Dutch prosecutors want Trafigura fine doubled

November 17, 2011
This picture taken in 2006 of the Probo Koala ship at the port of Tallinn after Estonia immobilised the ship at the heart of an environmental scandal in Ivory Coast. Dutch prosecutors Thursday asked a court to slap a two-million-euro fine on multinational oil trader Trafigura for the illegal export of toxic waste later dumped in Ivory Coast.

Dutch prosecutors Thursday asked a court to slap a two-million-euro fine on multinational oil trader Trafigura for the illegal export of toxic waste later dumped in Ivory Coast.

An appeal by both prosecutors and Trafigura opened Monday against a million-dollar imposed on the company last year for breaking European when a toxic cargo arrived in Amsterdam before being shipped off to Abidjan.

"Trafigura have been grossly negligent in its duty and broke the rules in order to save money," prosecutors stated in a press release sent to AFP.

"Therefore, the prosecution is demanding a fine of two million euros against Trafigura," they told an Amsterdam court.

A further fine of 150,000 euros should also be imposed on Amsterdam Port Services (APS), which was responsible for the treatment of the that arrived on board the ship Probo Koala, said.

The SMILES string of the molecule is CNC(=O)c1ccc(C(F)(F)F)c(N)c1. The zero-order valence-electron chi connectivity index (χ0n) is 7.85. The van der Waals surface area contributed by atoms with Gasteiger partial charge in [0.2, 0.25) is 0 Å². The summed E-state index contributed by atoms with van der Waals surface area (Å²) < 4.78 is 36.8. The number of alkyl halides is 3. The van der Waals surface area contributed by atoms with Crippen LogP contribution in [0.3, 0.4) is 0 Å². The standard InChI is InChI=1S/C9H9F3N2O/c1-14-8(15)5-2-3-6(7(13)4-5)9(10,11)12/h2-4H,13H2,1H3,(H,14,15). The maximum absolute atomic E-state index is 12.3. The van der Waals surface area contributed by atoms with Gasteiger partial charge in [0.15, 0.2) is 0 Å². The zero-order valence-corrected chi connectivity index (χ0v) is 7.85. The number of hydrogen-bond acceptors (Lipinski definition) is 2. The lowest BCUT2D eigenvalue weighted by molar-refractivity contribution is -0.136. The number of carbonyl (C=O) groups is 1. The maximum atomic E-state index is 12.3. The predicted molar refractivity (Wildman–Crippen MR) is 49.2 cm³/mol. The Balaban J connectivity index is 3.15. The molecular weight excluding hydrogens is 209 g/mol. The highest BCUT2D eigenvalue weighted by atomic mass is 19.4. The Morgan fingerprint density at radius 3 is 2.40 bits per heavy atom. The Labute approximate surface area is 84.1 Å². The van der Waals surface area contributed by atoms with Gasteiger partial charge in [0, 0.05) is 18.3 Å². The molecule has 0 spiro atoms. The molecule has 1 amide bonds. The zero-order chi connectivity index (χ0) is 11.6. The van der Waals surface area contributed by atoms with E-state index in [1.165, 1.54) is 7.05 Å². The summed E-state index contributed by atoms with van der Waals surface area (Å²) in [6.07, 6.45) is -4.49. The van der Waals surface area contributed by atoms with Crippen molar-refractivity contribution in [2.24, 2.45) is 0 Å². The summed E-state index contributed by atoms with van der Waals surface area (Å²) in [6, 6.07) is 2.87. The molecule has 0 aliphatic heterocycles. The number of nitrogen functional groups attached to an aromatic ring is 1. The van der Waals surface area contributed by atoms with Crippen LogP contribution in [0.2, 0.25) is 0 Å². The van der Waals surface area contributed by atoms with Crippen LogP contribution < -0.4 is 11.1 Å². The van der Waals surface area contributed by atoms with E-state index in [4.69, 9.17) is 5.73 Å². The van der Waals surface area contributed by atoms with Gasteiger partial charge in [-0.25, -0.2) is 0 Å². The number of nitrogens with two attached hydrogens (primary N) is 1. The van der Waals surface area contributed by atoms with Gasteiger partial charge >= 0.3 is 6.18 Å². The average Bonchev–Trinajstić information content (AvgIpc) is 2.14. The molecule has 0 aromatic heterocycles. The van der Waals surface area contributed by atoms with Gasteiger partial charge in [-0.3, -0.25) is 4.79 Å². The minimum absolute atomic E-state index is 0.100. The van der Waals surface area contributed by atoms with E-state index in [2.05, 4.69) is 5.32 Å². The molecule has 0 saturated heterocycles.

On July 23 last year the court found Trafigura guilty of hiding the cargo's real nature when it arrived in Amsterdam on July 2, 2006.

Judges however acquitted the company of forgery.

Judges also acquitted the city of Amsterdam, which manages the port and the APS of responsibility for the waste treatment.

After arrival, toxic residues on board the Probo Koala were prevented from being offloaded for treatment in Amsterdam's port and redirected to Abidjan, where it was dumped on city waste tips.

Trafigura, which denies any link between the waste and subsequent deaths and has an independent experts' report backing its stance, reached out of court settlements for 33 million euros and 152 million euros in Britain and that exempted it from .

But a United Nations report published in September 2009, found "strong" evidence blaming the waste for at least 15 deaths.

From Monday next week the defense will have its say for a scheduled three days and judgement will be reserved.

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